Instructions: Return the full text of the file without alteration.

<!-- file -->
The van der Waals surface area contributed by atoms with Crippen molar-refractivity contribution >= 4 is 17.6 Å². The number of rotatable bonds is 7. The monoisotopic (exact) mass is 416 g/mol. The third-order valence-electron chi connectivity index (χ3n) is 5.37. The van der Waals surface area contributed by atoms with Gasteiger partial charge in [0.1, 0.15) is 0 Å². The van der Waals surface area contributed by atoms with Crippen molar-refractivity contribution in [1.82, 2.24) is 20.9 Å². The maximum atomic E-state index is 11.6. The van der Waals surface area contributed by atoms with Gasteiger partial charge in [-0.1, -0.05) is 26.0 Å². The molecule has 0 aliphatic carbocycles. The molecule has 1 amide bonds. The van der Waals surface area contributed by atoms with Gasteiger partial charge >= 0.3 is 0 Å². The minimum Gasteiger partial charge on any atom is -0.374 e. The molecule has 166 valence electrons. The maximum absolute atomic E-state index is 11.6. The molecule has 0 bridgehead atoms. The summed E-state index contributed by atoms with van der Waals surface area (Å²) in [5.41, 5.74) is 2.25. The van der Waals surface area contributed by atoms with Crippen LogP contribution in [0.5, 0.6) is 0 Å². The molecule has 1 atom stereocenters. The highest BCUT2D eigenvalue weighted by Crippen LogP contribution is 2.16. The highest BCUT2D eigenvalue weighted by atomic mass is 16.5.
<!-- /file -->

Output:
The van der Waals surface area contributed by atoms with Crippen molar-refractivity contribution >= 4 is 17.6 Å². The number of rotatable bonds is 7. The monoisotopic (exact) mass is 416 g/mol. The third-order valence-electron chi connectivity index (χ3n) is 5.37. The van der Waals surface area contributed by atoms with Gasteiger partial charge in [0.1, 0.15) is 0 Å². The van der Waals surface area contributed by atoms with Crippen molar-refractivity contribution in [1.82, 2.24) is 20.9 Å². The maximum atomic E-state index is 11.6. The van der Waals surface area contributed by atoms with Gasteiger partial charge in [-0.1, -0.05) is 26.0 Å². The molecule has 0 aliphatic carbocycles. The molecule has 1 amide bonds. The van der Waals surface area contributed by atoms with Gasteiger partial charge >= 0.3 is 0 Å². The minimum Gasteiger partial charge on any atom is -0.374 e. The molecule has 166 valence electrons. The maximum absolute atomic E-state index is 11.6. The molecule has 0 bridgehead atoms. The summed E-state index contributed by atoms with van der Waals surface area (Å²) in [5.41, 5.74) is 2.25. The van der Waals surface area contributed by atoms with Crippen LogP contribution in [0.5, 0.6) is 0 Å². The molecule has 1 atom stereocenters. The highest BCUT2D eigenvalue weighted by Crippen LogP contribution is 2.16. The highest BCUT2D eigenvalue weighted by atomic mass is 16.5.